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Tobacco Harm Reduction vs. the politics of pleasure

Special Issue of Drugs and Alcohol Today investigates views on Tobacco Harm Reduction

United Kingdom, 17 June 2013 - Opposition to unconventional tobacco products is often based on misperceptions of health harms, ideology and a refusal to engage with the politics of pleasure, according to a collection of papers published in the latest issue of Drugs and Alcohol Today (volume 13, issue 2):

The special edition is timed to coincide with the publication of guidelines on harm reduction approaches to smoking by the National Institute for Clinical Excellence and identifies significant potential for harm reduction approaches in tobacco regulation.

Editor of Drugs and Alcohol Today, Axel Klein explains, “Harm reduction approaches aim at modifying consumption behaviour rather than cessation, and were originally formulated in the illicit drugs field. Advocates promoted a reduction of government sanctions, changes to consumption patterns and the use of evidence in policy making. This provides a contrast with the "tobacco wars," where a growing band of campaigners from the 1920s onwards called for the presence, not the absence, of the state.”

Author Kirsten Bell warns that there has been a sleight of hand with the evidence, with the World Health Organization “making no distinction between cigarettes, e-cigarettes and smokeless tobacco in the production of “tobacco-related disease."'

Opposition to less hazardous forms of nicotine delivery like e-cigarettes or forms of chewing tobacco like the Swedish snus, “is not based on any coherent regulatory pyramid and can only be explained by the hostility of some anti-smoking campaigners towards tobacco harm reduction," according to Neil Wilcox and Patricia I Kovacevic.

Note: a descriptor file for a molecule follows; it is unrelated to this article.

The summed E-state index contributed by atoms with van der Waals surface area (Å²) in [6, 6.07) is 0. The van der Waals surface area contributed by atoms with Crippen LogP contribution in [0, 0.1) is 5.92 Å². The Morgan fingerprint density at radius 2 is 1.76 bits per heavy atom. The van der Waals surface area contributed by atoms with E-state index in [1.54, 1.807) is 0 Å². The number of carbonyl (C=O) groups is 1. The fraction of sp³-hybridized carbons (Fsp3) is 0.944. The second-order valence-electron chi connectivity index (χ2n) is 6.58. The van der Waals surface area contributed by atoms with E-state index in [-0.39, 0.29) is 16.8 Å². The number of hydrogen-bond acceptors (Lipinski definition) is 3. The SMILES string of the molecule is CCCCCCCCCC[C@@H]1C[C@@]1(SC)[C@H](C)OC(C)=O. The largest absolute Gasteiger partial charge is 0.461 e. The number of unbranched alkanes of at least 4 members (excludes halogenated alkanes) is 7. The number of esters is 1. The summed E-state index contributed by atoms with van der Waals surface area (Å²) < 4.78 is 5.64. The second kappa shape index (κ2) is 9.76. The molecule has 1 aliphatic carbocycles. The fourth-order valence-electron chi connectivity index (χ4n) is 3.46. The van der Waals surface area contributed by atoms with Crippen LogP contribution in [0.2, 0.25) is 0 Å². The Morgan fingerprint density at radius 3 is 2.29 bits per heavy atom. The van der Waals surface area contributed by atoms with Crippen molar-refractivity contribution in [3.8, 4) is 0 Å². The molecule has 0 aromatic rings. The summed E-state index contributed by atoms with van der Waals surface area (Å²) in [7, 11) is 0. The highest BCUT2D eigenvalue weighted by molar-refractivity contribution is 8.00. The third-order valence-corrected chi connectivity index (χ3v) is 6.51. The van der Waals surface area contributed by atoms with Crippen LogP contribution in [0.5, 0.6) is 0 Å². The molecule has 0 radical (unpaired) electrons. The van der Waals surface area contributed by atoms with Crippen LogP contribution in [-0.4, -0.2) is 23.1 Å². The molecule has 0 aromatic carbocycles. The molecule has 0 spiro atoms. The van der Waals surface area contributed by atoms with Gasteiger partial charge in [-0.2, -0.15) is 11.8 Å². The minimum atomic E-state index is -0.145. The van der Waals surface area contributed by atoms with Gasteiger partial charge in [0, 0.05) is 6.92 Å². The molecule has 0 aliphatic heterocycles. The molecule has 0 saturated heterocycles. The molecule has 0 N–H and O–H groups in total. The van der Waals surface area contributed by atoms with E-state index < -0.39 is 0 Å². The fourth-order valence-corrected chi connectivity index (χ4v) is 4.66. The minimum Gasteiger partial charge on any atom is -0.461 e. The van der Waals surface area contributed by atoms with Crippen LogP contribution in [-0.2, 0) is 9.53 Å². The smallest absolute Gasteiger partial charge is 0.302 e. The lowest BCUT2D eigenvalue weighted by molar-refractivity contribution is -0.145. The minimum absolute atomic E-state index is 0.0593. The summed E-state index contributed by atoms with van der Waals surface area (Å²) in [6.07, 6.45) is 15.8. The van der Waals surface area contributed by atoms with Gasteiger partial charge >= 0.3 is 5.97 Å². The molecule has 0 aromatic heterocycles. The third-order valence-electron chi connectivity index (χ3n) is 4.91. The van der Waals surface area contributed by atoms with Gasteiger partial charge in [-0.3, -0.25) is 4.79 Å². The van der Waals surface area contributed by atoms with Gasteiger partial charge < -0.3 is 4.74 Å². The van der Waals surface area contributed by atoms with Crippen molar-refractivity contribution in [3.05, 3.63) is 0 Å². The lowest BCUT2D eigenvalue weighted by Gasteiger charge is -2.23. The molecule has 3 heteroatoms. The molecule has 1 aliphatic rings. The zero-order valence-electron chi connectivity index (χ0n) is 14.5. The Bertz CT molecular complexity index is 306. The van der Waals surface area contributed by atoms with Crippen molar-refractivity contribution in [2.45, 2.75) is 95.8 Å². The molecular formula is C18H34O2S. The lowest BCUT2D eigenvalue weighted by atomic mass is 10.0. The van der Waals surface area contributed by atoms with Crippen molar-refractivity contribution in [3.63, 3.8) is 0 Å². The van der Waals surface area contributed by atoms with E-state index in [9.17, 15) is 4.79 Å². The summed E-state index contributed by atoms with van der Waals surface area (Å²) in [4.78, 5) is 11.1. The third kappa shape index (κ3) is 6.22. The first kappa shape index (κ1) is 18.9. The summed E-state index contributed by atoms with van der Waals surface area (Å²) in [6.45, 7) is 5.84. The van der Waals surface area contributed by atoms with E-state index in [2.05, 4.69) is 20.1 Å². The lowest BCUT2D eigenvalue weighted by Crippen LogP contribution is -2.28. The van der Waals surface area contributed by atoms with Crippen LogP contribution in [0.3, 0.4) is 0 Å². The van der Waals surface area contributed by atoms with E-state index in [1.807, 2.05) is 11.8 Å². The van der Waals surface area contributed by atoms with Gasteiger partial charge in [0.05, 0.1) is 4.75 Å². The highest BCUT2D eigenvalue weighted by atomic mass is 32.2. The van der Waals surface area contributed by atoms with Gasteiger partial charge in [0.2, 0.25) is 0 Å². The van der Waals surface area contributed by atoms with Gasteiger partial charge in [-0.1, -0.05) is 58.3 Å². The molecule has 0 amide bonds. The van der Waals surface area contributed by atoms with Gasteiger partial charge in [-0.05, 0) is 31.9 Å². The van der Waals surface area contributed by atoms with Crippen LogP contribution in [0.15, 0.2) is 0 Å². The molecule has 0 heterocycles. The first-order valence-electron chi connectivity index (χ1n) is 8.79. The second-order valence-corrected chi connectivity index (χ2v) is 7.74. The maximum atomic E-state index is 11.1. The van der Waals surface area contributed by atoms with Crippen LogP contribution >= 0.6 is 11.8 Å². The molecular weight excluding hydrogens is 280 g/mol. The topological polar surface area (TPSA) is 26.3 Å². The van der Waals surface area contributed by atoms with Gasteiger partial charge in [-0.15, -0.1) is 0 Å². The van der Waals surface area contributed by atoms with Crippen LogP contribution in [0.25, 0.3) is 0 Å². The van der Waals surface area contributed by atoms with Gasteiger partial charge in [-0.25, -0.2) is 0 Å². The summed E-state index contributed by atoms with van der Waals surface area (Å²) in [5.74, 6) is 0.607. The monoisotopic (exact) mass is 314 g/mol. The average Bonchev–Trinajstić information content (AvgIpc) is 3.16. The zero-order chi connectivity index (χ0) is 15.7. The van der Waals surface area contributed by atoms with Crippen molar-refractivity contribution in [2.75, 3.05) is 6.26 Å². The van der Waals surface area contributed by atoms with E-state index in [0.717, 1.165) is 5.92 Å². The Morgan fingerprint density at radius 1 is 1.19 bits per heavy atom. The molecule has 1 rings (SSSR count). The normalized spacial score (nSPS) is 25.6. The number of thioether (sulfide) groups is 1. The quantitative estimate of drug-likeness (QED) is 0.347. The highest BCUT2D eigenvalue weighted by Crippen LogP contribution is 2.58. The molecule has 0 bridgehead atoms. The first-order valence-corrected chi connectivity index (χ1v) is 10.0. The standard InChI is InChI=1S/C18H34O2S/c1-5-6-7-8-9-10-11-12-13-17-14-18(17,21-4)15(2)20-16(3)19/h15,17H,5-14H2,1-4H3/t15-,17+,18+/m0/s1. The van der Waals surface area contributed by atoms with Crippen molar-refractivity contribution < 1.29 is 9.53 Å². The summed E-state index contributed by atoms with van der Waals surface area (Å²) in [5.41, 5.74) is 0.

There is concern that the public use of e-cigarettes or vaping would reverse the declining trend in tobacco product consumption in European and American consumer markets. It also runs counter to one of the tobacco control lobby's declared intentions to 'de-normalize' smoking. According to Christopher Snowdon many “public health campaigners – like most reformers and ‘moral entrepreneurs’ – prefer prohibition to liberalisation," regardless of the differential harm caused by different products.

Many medical doctors have taken on a default position that no longer distinguishes between the harms caused by different tobacco products. In a survey of practitioners in England and Sweden, Sudhanshu Patwardhan and Marina Murphy show that a sizeable number attribute the carcinogenic effect to nicotine, when it is in fact tobacco smoke that causes disease.

The case of Sweden clearly shows the health benefits of switching from tobacco smoking to other tobacco products. Two papers by Karl Erik Lund and Jenny Cisneros Örnberg show how the sharp drop in smoking prevalence in Sweden and Norway is linked directly to the rise in chewing tobacco, snus, with attendant health benefits.

Snus is unavailable in other countries of the European Union, while e-cigarettes may also soon be subject to restrictions. The disconcerting thing is that the discussion on tobacco has shifted away from concerns over product safety. Brad Rodu and Carl Phillips argue that anti tobacco activists are distorting the evidence about tobacco products. Some may be more concerned with fighting Big Tobacco and settling a score than in promoting public health.

Drugs and Alcohol Today is one of 31 titles in the Health and Social Care collection published by Emerald Group Publishing:

For more information about the journal or the whole collection, contact Jo Sharrocks, publisher,

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